It seems that when Scooby-Doo on Zombie Island (1998) was made, reuniting all the original Mystery, Inc. gang (thankfully minus Scrappy), it was decided that just about everything from Laff-A-Lympics onward was out of continuity, as it was established that the gang broke up some years back because they never could find any real ghosts. Daphne, a television reporter at that time with Fred as her assistant/director, decided to do a TV series called “Haunted America,” in which she'd finally find real ghosts. Fred called the gang back together to help out, but they still only encountered ghostly scams, until the gang encountered zombies and cat-people later in that film. Subsequent movies had other supernatural as well as alien creatures for the gang to contend with.
However, the continuity was revised again when the 2002-2006 series What's New, Scooby-Doo? aired, going back to the original format. Then again, the 2006 Shaggy & Scooby-Doo Get A Clue varied the format again. The current series, Scooby-Doo! Mystery Incorporated is a complete reboot of the concept, although the original character designs are maintained.
The live-action movie's continuity is another matter entirely, which I refuse to even think about.
Powers: Scooby could speak clearly enough that humans could understand him, although of course most of his words began with the “r” sound (like predecessor Astro from The Jetsons). Scooby could also put on clothing as needed (despite the lack of opposeable thumbs), and had a voracious appetite.
Group Affiliation: Mystery, Inc.
Miscellaneous: Don Messick was the original voice for Scooby. Hadley Kay, Scott Innes, and Neil Fanning have also done Scooby's voice, with Frank Welker taking over the role (Frank was the original voice for Fred as well, and continues to do it to this day). The Scooby-Doo series was originally intended as a cross between the old I Love A Mystery radio serials and the TV show The Many Loves of Dobie Gillis, and had the original title of Mysteries Five, with an entirely different cast. That group had a dog called Too Much, although it was undecided if the dog would be cowardly or brave. By the time Hanna-Barbera got around to presenting the show to Fred Silverman of CBS, most of the characters had been changed to the versions we're familiar with nowadays. Silverman never liked the original title, and renamed the show Who's S-S-Scared? But CBS executives felt the show would be too scary, and decided to pass. Too Much became Scooby-Doo after someone (either Fred Silverman, Bill Hanna, or Joe Barbera... different sources say different things) was listening to Frank Sinatra's recording of “Strangers in the Night,” at the end of which Sinatra improvised the “Scooby-doo-be-doo” bit. This inspired the change of the dog's name, and after some other format changes and a name change to Scooby-Doo, Where Are You? the show was approved, and Scooby would go on to become what is likely Hanna-Barbera's most popular character ever.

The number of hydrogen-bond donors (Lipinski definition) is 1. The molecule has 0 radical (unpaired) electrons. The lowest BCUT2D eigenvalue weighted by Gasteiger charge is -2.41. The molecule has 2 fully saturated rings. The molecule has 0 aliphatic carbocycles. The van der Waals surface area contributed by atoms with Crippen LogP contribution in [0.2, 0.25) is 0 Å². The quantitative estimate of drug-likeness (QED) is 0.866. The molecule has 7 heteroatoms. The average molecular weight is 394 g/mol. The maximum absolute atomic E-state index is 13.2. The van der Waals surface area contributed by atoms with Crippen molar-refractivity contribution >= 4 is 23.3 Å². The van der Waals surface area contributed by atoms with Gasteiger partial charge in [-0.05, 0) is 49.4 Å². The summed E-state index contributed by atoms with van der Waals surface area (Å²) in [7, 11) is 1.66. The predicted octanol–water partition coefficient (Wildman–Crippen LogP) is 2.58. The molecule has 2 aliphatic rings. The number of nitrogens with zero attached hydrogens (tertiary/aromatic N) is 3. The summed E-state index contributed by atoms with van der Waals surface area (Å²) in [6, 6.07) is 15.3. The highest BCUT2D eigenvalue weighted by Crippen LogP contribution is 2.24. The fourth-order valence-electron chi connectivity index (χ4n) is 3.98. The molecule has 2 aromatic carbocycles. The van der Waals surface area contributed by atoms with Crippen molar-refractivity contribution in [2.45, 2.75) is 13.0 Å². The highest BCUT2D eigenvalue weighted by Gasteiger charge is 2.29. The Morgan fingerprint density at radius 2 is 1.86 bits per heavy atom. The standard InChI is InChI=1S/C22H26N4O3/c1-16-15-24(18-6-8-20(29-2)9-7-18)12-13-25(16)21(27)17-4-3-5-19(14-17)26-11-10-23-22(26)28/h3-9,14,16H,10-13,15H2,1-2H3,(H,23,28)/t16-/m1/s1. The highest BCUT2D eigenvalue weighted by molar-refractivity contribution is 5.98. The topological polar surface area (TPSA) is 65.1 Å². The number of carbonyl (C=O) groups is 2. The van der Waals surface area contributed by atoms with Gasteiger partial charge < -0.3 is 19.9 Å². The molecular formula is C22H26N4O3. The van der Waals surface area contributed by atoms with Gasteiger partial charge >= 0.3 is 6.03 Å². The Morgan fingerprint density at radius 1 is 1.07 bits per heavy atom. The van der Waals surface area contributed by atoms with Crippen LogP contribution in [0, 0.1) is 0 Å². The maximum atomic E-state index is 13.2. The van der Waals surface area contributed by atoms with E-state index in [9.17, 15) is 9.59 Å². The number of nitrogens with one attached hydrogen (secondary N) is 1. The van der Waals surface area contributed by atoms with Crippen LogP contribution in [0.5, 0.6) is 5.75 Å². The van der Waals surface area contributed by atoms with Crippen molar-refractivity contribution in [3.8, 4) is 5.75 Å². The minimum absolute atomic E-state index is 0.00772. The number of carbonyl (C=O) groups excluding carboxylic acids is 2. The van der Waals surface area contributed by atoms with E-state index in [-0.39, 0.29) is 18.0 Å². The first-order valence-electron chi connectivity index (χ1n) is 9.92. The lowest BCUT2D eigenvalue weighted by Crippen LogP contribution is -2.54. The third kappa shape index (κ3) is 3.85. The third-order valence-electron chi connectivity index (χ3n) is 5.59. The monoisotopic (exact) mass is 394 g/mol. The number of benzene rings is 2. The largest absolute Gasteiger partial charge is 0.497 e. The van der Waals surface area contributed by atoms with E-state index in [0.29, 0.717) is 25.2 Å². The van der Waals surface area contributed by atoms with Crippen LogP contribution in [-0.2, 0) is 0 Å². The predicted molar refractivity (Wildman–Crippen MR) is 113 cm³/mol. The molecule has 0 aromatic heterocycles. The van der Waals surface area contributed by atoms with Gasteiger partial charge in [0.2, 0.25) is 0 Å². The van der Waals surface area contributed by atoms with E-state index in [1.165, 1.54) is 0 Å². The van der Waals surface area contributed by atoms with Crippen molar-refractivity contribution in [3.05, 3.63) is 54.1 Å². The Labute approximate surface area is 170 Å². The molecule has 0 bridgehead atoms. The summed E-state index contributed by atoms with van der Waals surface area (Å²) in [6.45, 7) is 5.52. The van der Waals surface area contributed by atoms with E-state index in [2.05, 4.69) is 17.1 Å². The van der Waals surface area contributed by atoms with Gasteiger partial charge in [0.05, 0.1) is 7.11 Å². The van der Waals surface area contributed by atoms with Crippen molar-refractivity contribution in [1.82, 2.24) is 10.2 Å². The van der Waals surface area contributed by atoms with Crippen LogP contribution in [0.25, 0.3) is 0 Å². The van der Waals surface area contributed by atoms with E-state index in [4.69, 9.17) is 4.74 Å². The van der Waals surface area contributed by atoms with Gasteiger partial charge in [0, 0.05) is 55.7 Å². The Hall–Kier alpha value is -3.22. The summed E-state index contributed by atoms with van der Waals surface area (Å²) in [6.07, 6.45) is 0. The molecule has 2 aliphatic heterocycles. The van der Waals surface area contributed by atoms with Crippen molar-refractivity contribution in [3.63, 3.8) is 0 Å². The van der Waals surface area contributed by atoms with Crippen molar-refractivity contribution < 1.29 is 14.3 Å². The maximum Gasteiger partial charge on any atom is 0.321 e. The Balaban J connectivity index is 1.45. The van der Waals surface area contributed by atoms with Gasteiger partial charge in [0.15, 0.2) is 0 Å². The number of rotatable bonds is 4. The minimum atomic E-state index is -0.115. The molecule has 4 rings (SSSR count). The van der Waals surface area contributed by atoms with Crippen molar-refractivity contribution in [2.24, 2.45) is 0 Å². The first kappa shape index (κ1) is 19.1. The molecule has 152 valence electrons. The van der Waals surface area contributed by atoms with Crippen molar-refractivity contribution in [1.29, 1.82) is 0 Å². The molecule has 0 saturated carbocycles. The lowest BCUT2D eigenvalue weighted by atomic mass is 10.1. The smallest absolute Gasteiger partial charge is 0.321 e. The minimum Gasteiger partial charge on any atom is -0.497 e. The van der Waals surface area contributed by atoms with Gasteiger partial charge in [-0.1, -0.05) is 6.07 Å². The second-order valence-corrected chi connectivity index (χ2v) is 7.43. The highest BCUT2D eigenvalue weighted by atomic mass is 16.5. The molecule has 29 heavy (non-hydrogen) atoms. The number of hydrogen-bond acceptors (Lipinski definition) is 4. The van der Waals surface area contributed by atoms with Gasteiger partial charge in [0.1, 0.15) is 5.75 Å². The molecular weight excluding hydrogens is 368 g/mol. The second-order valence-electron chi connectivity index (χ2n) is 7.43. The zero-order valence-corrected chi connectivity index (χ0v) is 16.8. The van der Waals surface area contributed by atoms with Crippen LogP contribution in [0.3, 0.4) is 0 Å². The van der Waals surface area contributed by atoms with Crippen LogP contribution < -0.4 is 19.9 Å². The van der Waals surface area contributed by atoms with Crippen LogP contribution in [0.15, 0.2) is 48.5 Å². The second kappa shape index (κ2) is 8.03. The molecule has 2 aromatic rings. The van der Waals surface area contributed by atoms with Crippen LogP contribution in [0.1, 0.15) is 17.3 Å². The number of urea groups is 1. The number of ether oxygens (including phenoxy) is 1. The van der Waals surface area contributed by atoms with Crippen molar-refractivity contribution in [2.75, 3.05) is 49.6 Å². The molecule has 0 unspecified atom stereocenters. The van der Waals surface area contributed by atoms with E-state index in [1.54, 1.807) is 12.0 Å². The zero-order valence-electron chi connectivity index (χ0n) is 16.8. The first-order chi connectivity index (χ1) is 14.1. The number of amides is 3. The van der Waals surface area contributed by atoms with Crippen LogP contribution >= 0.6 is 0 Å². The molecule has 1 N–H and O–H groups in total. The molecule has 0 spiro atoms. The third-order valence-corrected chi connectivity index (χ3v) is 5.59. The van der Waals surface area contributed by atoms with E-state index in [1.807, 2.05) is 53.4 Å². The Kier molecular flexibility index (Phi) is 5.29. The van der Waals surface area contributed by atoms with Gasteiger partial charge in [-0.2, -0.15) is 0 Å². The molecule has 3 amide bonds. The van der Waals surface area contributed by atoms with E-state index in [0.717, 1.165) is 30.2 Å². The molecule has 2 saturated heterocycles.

Yes, we're starting a new comic here with Retro-Reviews, and this time it's Fiction House's Sheena, Queen of the Jungle #4! The cover for this issue was by Joe Doolin. Sheena was, of course, the most famous of the various Tarzan knock-offs, possibly due to her being a distaff imitation! Sheena was introduced in Fiction House's Jumbo Comics.